It is important to distinguish, as Weber (1922/1968) did, between patrimonialism and patriarchy. Rule by the father (literally) or male dominance generally - patriarchy - can take place in many different kinds of organization; it occurs even in bureaucracy, although bureaucracy historically has been the main ally and organizational weapon of resistance to patriarchy. Patrimonialism is something more.

Patrimonial power involves personal loyalty, but  it is also fraught with conflicts, betrayals, and treason—Shakespearean plots are virtual textbooks of patrimonial politics. . . .  patrimonialism and bureaucracy are not bare organizational forms but sites for constructing moral visions; proselytizers for expanding bureaucratic state penetration are moral entrepreneurs as well as expanders of organizational domains. The struggle between patrimonialism and bureaucracy takes the form of rival moralities, althoug one side rarely recognizes this about the organizational form they oppose.

And this, from Researchgate: What are patrimonialism and neo-patrimonialism?

Fascism 2/2
Altough Anatomy of Fascism was published in 2004, it describes the anti-Obama Tea Party uproar of 2009 with uncanny prescience--the Youtube video below (click on link below screenshot) is a good example.  

from Anatomy of Fascism:

Today a "politics of ressentment" rooted in authentic American piety and nativism sometimes leads to violence against some of the very same "internal enemies" once targeted by the Nazis, such as homosexuals and defenders of abortion rights. . . .  The languge and symbols of an authentic American fascism would, of course, have little to do with the original European models.  They would have to be as familiar and reassuring to loyal Americans as the language and symbols of the original fascisms were familiar and reassuring to many Italians and Germans, as Orwell suggested. . . . No swastikas in an American fascism, but Stars and Stripes (or Stars and Bars) and Christian crosses.  No fascist salute, but mass recitations of the pledge of allegiance [one minute and 45 seconds into the video above right].  These symbols contain no whiff of fascism in themselves, of course, but an American fascism would transform them into obligatory litmus tests for detecting the internal enemy.  p.  202 (Emphasis added)

from Kitzmiller v. Dover Area School Dist., 400 F. Supp. 2d 707 (M.D. Pa. 2005)

1. An Objective Observer Would Know that ID and Teaching About "Gaps" and "Problems" in Evolutionary Theory are Creationist, Religious Strategies that Evolved from Earlier Forms of Creationism

The history of the intelligent design movement (hereinafter "IDM") and the development of the strategy to weaken education of evolution by focusing students on alleged gaps in the theory of evolution is the historical and cultural background against which the Dover School Board acted in adopting the challenged ID Policy. As a reasonable observer, whether adult or child, would be aware of this social context in which the ID Policy arose, and such context will help to reveal the meaning of Defendants' actions, it is necessary to trace the history of the IDM.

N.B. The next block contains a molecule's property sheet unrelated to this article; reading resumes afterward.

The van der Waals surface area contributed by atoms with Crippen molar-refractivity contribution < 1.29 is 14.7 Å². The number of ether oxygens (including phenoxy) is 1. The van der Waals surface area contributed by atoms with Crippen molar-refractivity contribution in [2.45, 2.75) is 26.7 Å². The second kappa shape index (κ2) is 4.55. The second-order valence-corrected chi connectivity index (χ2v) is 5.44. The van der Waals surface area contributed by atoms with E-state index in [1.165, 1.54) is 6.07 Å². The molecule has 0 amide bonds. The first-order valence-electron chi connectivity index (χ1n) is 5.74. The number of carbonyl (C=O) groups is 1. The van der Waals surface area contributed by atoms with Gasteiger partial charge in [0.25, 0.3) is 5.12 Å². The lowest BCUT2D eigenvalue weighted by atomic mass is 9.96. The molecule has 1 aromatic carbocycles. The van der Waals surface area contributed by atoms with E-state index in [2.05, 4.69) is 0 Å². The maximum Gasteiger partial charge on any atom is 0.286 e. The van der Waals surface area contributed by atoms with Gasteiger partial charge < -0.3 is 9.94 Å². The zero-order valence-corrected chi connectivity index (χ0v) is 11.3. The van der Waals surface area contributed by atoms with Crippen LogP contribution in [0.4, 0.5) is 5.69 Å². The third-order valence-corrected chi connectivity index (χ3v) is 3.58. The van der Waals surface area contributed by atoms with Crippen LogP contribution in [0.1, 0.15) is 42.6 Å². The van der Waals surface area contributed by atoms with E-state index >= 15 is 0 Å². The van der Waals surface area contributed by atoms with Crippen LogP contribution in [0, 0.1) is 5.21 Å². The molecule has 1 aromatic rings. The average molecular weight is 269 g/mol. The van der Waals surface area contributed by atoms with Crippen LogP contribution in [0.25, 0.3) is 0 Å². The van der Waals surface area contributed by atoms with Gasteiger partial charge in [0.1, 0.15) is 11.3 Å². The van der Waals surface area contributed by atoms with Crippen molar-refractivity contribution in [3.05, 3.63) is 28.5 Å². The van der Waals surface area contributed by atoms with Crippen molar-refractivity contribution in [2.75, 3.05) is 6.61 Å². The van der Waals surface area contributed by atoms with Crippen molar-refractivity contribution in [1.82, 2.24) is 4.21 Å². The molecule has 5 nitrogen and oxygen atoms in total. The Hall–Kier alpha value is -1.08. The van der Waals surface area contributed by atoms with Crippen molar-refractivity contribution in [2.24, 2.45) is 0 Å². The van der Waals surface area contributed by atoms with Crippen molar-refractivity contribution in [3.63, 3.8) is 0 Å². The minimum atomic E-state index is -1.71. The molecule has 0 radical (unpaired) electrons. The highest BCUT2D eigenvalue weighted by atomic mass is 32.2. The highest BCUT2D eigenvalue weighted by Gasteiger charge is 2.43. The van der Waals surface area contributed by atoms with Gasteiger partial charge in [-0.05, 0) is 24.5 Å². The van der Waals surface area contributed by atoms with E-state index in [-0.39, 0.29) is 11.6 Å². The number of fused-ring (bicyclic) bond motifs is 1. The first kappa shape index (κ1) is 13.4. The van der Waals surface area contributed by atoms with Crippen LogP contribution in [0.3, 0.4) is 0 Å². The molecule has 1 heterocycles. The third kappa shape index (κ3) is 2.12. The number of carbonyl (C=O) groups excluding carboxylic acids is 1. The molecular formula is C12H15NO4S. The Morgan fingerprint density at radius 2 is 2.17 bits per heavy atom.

from Nietzsche, The Geneology of Morals, II, 16:

Let us add at once that . . . the existence on earth of an animal soul turned against itself, taking sides against itself, was something so new, profound, unheard of, enigmatic, contradictory, and pregnant with a future that the aspect of the earth was essentially altered.  Indeed, divine spectators were needed to justice to the spectacle that thus began and the end of which is not yet in sight . . . .  From now on, man . . . gives rise to an interest, a tension, a hope, almost a certainty, as if with him somethin were anouncing and preparing itself, as if man were not a goal but onl a way, an episode, a bridge, a great promise.

from Nietzsche, The Geneology of Morals, II, 22:

Oh this insane, pathetic beast--man!  What ideas he has, what unnaturalness, what paroxysms of nonsense, what bestiality of thought erupts . . .

All this is interesting, to excess, but also of a gloomy, black, unnerving sadness, so that one must forcibly forbid oneself to gaze too long into these abysses.  Here is sickness, beyond any doubt, the most terrible sickness that has ever raged in man . . . .  There is so much man that is hideous!--Too long, the earth has been a madhouse!

from Timothy R. Pauketat, An Archaeology of the Cosmos: Rethinking Agency and Religion in Ancient America (Routledge, 2012), p. 30

Indeed, this is the very basis of the Western world, with religions that profess beliefs while simultaneiously disciplining bodies and purging them of their desires.

from Jacquelyn Hall, Revolt Against Chivalry: Jesse Daniel Ames and the Women's  Campaign Against Lynching (Columbia, 1993), p. 150

The imagery of lynching—in literature, poetry, music, in the minds of men—was almost inescapably erotic. . . .